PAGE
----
Though the shortages observed here can be found within other health care disciplines (such as primary care doctors and nurses), there is evidence to suggest the shortage among psychiatrists is particularly severe. From 2003 to 2013, the number of U.S. physicians increased by 14.2%, but psychiatrist numbers declined by 0.2%, the journal Health Affairs found. Additionally, as medical doctors with the training and authority to prescribe, psychiatrists provide services that other mental health providers generally cannot. For this reason, a dearth of psychiatrists represents a challenge for those struggling with mental illness.

Treatment Gap is Substantial

This is particularly true in Wisconsin, where mental illness is relatively common and often goes untreated. According to Mental Health America, Wisconsin is ranked 41st of the 50 states for prevalence of mental illness (the low ranking indicates a higher prevalence of mental health and substance use issues).

A 2017 DHS report found Wisconsin’s overall treatment gap (the difference between the population in need of mental health disorder services and the population that is served) totaled 54% in 2015 among adults. The gap among those struggling with addiction is worse: less than one-quarter of the estimated 456,000 state residents in need of treatment for addiction receive it, for a gap of 77%.

DHS estimates suggest substance misuse and addiction alone cost an estimated $6.8 billion annually in Wisconsin. A 2014 report from the agency estimates depression and schizophrenia cost the state $800 million and $1 billion each year, respectively, in treatment and medication, criminal justice, capital costs for mental health facilities, and lost productivity.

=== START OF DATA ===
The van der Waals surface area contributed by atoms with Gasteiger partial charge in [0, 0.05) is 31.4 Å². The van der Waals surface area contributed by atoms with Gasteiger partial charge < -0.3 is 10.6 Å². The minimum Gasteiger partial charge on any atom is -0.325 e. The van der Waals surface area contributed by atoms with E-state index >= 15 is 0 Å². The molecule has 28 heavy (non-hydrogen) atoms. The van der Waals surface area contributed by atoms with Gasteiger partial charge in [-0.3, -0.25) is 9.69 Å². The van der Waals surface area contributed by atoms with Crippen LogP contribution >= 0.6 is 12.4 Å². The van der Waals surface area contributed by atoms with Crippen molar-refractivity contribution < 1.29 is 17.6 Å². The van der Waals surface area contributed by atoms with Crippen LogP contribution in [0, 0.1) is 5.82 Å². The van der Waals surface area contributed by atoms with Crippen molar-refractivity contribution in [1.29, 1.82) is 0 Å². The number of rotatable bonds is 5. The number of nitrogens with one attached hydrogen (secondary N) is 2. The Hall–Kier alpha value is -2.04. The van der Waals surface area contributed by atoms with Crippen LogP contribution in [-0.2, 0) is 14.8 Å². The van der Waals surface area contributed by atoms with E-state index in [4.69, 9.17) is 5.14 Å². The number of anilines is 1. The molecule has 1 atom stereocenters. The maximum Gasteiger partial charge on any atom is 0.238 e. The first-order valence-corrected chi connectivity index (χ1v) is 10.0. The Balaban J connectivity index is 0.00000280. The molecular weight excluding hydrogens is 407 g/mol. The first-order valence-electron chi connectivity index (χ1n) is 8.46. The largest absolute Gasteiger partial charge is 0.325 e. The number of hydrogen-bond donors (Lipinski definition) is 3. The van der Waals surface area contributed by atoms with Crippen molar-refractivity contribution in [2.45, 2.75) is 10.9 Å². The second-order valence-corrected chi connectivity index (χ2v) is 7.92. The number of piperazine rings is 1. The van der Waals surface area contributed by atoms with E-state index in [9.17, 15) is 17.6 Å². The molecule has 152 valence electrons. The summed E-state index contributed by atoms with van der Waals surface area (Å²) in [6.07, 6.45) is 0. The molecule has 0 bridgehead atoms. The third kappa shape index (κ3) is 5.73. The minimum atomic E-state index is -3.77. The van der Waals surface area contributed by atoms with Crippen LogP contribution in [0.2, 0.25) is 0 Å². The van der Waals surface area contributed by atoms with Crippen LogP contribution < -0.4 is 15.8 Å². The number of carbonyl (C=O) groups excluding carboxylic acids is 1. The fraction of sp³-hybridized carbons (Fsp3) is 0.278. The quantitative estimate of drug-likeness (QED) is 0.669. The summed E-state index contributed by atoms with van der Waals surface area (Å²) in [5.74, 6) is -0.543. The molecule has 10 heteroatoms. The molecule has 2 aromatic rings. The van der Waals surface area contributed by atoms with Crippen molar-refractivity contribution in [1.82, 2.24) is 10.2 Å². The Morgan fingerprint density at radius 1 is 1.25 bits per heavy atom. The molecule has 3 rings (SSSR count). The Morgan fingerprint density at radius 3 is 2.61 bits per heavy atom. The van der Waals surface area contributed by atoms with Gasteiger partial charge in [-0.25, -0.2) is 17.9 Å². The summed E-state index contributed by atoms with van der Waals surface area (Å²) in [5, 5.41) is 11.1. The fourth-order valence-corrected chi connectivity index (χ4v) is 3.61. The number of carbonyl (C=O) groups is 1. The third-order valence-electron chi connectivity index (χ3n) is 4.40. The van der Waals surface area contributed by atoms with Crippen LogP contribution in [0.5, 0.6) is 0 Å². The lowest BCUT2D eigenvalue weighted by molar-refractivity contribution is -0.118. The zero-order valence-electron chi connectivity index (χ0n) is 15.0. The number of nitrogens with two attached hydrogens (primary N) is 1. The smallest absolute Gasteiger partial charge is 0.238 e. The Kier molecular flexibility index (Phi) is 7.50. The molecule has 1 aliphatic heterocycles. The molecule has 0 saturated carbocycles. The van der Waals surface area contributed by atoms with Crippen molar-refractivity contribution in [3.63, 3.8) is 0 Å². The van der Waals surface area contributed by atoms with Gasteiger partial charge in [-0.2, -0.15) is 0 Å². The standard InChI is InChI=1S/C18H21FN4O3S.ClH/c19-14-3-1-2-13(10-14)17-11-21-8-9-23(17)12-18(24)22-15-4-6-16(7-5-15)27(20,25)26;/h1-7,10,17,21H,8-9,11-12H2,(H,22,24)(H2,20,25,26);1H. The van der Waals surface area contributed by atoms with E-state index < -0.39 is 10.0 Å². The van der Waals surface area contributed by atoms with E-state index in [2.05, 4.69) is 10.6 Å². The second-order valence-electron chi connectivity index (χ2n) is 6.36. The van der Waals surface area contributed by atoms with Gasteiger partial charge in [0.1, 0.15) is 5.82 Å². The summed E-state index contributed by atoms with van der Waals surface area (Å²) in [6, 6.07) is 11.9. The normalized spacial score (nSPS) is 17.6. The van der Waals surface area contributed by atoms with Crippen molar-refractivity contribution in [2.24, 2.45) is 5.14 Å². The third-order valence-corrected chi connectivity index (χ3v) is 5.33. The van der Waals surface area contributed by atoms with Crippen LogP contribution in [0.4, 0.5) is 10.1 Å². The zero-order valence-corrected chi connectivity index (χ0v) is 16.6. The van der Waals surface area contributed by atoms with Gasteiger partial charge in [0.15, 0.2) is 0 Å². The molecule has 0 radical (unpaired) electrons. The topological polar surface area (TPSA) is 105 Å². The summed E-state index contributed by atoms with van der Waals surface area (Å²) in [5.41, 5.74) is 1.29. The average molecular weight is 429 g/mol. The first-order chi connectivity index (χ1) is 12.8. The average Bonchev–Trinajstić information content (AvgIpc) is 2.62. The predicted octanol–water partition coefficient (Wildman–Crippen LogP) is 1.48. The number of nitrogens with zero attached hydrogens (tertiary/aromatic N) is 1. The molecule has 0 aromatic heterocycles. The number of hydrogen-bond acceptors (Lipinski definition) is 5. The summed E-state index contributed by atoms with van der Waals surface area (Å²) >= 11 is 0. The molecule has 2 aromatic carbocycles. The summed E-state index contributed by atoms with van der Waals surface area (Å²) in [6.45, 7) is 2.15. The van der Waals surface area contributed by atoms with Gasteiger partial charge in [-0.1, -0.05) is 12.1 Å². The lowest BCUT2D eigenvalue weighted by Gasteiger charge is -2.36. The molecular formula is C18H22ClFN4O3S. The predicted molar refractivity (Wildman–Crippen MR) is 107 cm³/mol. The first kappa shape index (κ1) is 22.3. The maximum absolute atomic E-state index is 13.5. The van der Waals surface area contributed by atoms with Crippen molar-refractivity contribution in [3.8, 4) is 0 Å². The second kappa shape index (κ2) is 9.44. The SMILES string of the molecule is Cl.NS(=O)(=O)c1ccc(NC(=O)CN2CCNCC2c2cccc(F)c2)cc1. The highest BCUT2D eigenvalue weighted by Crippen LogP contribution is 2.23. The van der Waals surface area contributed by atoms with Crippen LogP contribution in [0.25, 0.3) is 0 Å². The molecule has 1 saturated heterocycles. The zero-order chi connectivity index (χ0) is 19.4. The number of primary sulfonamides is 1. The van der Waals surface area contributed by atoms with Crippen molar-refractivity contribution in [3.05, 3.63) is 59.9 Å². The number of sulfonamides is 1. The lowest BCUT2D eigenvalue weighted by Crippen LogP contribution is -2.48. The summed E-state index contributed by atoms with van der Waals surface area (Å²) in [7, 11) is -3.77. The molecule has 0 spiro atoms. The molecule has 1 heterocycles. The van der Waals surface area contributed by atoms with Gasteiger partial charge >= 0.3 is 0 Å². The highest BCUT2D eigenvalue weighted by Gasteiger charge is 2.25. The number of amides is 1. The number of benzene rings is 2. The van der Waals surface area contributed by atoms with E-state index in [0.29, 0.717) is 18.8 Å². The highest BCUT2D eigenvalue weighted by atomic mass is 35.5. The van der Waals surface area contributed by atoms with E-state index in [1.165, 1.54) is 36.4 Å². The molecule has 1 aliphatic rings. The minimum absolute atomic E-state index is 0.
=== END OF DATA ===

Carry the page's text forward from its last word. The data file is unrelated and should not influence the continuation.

A number of initiatives aim to draw psychiatrists and other physicians to underserved areas. For example, there are three loan assistance programs available to Wisconsin psychiatrists: the Health Professions Loan Assistance Program and Rural Physician Loan Assistance Program, which are run by the state Office of Rural Health; and the federal National Health Service Corps.

Additionally, the Primary Care and Psychiatry Shortage Grant (2013 Act 128) was created to encourage primary care physicians and psychiatrists to practice in underserved areas. The Medical College of Wisconsin opened two new psychiatry residency programs in northeastern and central Wisconsin in 2017. Other opportunities include the Wisconsin Conrad Waiver program, which offers an expedited immigration process to foreign-trained physicians in return for providing primary care or general mental health care in federally designated shortage areas. Wisconsin has also created rural and urban outreach curriculum programs: Training in Urban Medicine and Public Health and the Wisconsin Academy for Rural Medicine.

Going forward, policymakers may want to consider increasing psychiatry residency class sizes or rural psychiatry residency programs, as approximately half of medical residents practice within the state in which they trained. In addition, expanding the use of integrated care models and of telemedicine for both patients and other health care providers could help to widen the reach of the existing psychiatrist workforce.